I really enjoyed these articles, especially since I was reading the book while sick, and 3 or 4 page essays were about the limits of my attention span! I could sit down and read one (or two, if I was feeling particularly good) and actually absorb the contents. I tried to read a novel and wound up setting it aside because I couldn’t focus! I enjoy keeping anthologies and short story collections in my stack for that reason. Sometimes I just need something I can take in small bits, and this fit the bill nicely.

The essays ranged from profiles of remarkable women (Caitlin Moran, Gloria Steinem, Atsuko Chiba) to essays on the author’s personal life, to essays about our educational system, sexism in daily life, and intimate issues like cancer and infertility. It’s a wide range of topics, but all dealing with being a woman, and/or having a uterus. There are a couple of essays in the very back about masculinity, but it’s mostly a woman-centered book. That doesn’t mean men shouldn’t read it, quite the opposite! While the book isn’t quite as engrossing as some of the other feminist nonfiction I’ve been reading lately, it’s still quite good, and does deal with topics that I don’t see discussed often, like breast cancer and IVF, so it might be more interesting to people who have a personal connection to those topics. Well worth reading, though!

From the cover of Don’t Call Me Princess:

Named one of the “40 women who changed the media business in the last 40 years” by the Columbia Journalism Review, Peggy Orenstein is one of the most prominent, unflinching feminist voices of our time. Her writing has broken ground and broken silence on topics as wide-ranging as miscarriage, motherhood, breast cancer, princess culture, and the importance of girls’ sexual pleasure. Her unique blend of investigative reporting, personal revelation, and unexpected humor has made her books bestselling classics.

In Don’t Call Me Princess, Orenstein’s most resonant and important essays are available for the first time in collected form, updated with both an original introduction and personal reflections on each piece. Her takes on reproductive justice, the infertility industry, tensions between working and stay-at-home moms, pink ribbon fearmongering, and the complications of girl culture are not merely timeless – they have, like Margaret Atwood’s The Handmaid’s Tale, become more urgent in our contemporary political climate. Don’t Call Me Princess offers a crucial evaluation of where we stand today as women – in our work lives, sex lives, as mothers, as partners – illuminating both how far we’ve come and how far we still have to go.

Book Review: Rage Becomes Her

Rage Becomes HerRage Becomes Her: The Power of Women’s Anger
by Soraya Chemaly
Nonfiction/Feminism/Civil Rights
392 pages
Published September 2018

This book goes in the same category as One Person, No Vote for me. I knew a lot of the general principles, but not the details, the statistics, the true scope of the problem. This book delves deeply into the statistics, but, like One Person, No Vote, is still very readable. I like nonfiction – when the author’s voice doesn’t bore me to tears. I’m slowly building up a list of nonfiction authors who I enjoy – Mary Roach, Soraya Chemaly, Carol Anderson – interesting that they’re all women.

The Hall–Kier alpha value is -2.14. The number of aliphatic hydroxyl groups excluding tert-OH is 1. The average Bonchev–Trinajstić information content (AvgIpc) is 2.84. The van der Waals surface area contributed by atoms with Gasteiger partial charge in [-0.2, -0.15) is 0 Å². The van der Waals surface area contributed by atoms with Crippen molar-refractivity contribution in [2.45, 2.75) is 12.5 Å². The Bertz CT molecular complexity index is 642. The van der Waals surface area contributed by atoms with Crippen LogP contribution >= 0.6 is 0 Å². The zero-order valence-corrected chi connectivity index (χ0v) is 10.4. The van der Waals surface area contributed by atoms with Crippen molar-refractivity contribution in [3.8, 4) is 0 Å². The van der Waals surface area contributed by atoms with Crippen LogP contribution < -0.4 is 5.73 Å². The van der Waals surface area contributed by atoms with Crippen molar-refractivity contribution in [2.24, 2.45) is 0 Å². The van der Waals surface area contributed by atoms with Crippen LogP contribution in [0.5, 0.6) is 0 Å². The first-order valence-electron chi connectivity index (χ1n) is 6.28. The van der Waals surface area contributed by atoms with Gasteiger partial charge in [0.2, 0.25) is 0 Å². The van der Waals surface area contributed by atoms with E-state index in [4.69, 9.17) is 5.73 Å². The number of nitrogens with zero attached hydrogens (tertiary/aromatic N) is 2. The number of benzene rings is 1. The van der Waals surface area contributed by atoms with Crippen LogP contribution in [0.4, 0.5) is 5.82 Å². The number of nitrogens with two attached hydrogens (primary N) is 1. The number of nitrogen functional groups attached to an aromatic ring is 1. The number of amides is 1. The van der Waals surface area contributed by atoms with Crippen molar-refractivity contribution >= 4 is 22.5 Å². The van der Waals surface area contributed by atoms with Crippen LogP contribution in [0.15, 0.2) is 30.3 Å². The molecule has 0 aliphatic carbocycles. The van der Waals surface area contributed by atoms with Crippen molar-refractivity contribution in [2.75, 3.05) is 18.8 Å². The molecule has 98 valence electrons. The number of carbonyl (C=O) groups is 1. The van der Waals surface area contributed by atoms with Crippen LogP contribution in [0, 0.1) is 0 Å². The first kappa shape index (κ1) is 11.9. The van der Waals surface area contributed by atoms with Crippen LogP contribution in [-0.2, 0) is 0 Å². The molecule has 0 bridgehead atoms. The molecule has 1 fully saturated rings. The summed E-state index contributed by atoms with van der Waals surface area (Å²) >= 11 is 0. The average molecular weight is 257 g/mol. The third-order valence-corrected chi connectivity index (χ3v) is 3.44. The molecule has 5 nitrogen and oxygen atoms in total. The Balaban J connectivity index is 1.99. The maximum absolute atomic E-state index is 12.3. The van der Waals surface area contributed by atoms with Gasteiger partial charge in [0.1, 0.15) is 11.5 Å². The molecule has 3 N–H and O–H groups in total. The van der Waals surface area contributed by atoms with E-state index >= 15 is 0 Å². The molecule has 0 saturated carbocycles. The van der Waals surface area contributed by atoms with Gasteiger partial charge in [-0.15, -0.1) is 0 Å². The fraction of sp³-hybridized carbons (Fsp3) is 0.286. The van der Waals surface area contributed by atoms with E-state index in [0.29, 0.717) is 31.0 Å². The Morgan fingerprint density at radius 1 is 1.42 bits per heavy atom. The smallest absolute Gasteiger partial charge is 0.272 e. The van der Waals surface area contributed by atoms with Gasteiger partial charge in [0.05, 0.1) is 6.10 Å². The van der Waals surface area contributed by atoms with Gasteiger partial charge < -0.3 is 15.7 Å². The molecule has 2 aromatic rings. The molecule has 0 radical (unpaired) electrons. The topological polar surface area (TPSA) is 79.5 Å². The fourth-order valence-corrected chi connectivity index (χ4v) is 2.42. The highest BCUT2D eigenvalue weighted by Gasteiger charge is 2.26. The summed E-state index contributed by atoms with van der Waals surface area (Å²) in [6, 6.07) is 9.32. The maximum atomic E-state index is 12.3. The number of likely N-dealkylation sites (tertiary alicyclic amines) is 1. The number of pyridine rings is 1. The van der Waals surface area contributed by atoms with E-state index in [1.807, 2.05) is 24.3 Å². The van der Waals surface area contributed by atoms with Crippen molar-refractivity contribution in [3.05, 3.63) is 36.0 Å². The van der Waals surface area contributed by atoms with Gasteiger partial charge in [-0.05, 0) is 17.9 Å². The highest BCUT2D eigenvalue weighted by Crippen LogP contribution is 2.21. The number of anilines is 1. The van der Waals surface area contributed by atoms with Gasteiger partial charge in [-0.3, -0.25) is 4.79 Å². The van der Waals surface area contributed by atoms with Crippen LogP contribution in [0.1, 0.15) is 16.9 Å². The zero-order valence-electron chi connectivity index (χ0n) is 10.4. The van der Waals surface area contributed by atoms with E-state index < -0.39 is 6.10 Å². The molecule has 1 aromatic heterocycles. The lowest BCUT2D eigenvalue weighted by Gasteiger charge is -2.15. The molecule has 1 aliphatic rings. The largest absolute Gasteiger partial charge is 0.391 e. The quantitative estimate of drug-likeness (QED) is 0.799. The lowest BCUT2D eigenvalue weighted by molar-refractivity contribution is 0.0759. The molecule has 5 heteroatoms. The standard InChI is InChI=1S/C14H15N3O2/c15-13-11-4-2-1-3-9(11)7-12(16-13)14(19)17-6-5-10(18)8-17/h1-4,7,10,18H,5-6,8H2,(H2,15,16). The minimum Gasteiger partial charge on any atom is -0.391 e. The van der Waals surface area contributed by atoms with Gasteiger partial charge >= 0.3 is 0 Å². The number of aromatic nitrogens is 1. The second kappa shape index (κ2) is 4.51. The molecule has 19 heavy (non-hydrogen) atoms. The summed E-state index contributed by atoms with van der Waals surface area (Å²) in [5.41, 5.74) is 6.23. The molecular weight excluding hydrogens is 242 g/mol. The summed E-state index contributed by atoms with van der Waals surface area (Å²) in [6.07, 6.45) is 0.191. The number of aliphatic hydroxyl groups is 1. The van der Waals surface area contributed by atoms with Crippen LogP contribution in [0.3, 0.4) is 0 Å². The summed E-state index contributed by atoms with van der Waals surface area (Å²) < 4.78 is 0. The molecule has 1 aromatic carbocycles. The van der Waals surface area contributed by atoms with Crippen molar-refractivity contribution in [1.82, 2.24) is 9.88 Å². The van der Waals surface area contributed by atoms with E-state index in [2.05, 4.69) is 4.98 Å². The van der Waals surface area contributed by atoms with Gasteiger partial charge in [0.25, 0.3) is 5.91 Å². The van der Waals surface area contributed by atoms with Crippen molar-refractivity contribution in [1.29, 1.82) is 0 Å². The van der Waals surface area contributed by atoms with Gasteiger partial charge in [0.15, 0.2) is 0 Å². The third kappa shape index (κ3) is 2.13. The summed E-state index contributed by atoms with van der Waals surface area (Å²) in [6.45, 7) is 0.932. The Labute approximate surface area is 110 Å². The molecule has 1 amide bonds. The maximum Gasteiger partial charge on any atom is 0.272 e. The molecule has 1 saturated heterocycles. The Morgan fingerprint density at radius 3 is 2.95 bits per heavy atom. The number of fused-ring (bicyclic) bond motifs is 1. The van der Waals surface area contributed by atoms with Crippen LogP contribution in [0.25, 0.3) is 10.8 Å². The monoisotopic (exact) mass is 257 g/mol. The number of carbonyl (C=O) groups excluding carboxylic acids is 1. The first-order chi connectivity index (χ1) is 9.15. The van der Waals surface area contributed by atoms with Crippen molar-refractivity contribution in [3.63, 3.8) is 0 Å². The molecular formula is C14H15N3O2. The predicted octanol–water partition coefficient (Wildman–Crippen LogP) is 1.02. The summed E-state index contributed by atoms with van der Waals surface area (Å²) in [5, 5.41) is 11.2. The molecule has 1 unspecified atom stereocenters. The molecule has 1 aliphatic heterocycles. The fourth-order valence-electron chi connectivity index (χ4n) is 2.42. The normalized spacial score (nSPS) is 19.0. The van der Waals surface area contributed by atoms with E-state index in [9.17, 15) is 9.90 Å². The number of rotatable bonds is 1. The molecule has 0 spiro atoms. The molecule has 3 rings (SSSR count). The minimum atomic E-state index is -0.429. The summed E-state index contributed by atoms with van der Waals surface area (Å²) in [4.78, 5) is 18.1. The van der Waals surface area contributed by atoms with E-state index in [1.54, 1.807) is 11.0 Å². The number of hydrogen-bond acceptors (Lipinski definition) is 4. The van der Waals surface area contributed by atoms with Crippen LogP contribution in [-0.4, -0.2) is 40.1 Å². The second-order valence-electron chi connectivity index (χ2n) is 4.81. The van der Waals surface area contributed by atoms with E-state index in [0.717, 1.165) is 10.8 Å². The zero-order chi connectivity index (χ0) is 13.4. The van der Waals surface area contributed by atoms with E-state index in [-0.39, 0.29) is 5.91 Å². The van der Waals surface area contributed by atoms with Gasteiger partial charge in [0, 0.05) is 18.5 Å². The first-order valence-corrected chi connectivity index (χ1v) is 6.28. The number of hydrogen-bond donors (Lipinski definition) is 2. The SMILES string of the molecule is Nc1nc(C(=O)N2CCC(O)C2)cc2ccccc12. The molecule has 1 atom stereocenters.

Anyway.

Rage Becomes Her is about women’s relationship with anger. How we tamp it down for the men around us, because being angry makes you a target. Having an opinion online usually means getting harassed, stalked, threatened, swatted. We fear to provoke violence, so we don’t show our anger. And that’s fucked up.

Rage Becomes Her is also about why we are so angry. The rampant sexism and violence against women, the pressures put on us as women, the lopsided assignation of unpaid and underpaid labor.

Rage Becomes Her is about how boys and girls are socialized in regards to anger – it’s expected from boys, but girls are socialized not to show it, to be polite, to give way instead of saying NO. (I know I was brought up this way.)

Rage Becomes Her talks about the effect that anger has on our bodies. Did you know research shows that anger is “the single, most salient emotional contributor to pain”? Which leads into a very interesting passage:

Unaddressed anger affects our neurological, hormonal, adrenal, and vascular systems in ways that are still largely ignored in the treatment of pain. It’s hard to overstate what this means in terms of women’s health.

All over the world, women report much higher rates of both acute and chronic pain than men do. Of the more than one hundred million Americans who report living with daily pain, the vast majority are women. (A comprehensive study involving more than 85,000 respondents in seven developing and ten developed nations found that the prevalence of chronic pain conditions in men was 31 percent but in women it was 45 percent.) (Rage Becomes Her, p. 51)

Well that’s interesting. I’d never thought of my pain being connected to my anger. I certainly have plenty to be angry about currently, as a liberal woman. Interestingly, the book mentions that in the lead-up to Trump’s election, the angriest demographic was white women, especially conservative ones. It makes me wonder about the subconscious anger they must have felt while siding with white supremacy over their own gender. Internalized self-hatred is one hell of a drug. Chemaly delves into that, too. The myth of the “kind patriarch” and “benevolent sexism” and how women are often guilty of system justification, to their own detriment. If you gossip about a woman for showing her anger, it only reinforces that you won’t be able to show yours.

There is so much in this book that was eye-opening, like the fact that doctors are TWENTY-TWO MORE TIMES likely to recommend knee surgery to men with severe arthritis pain than to women, because women are expected to just suck it up and deal with being in pain. There were also unspoken rules spelled out, like when women swear, they tilt towards the “impure” in our social understanding of “purity” and hence, deserve punishment. Why is that a big deal? Numerous studies have shown that cursing numbs pain. Expletives alter our perceptions of pain, and if women aren’t allowed to use them, we’re saying women deserve to be in pain more than men do. (Also the point that women, using the same curse words men do, are considered more offensive.)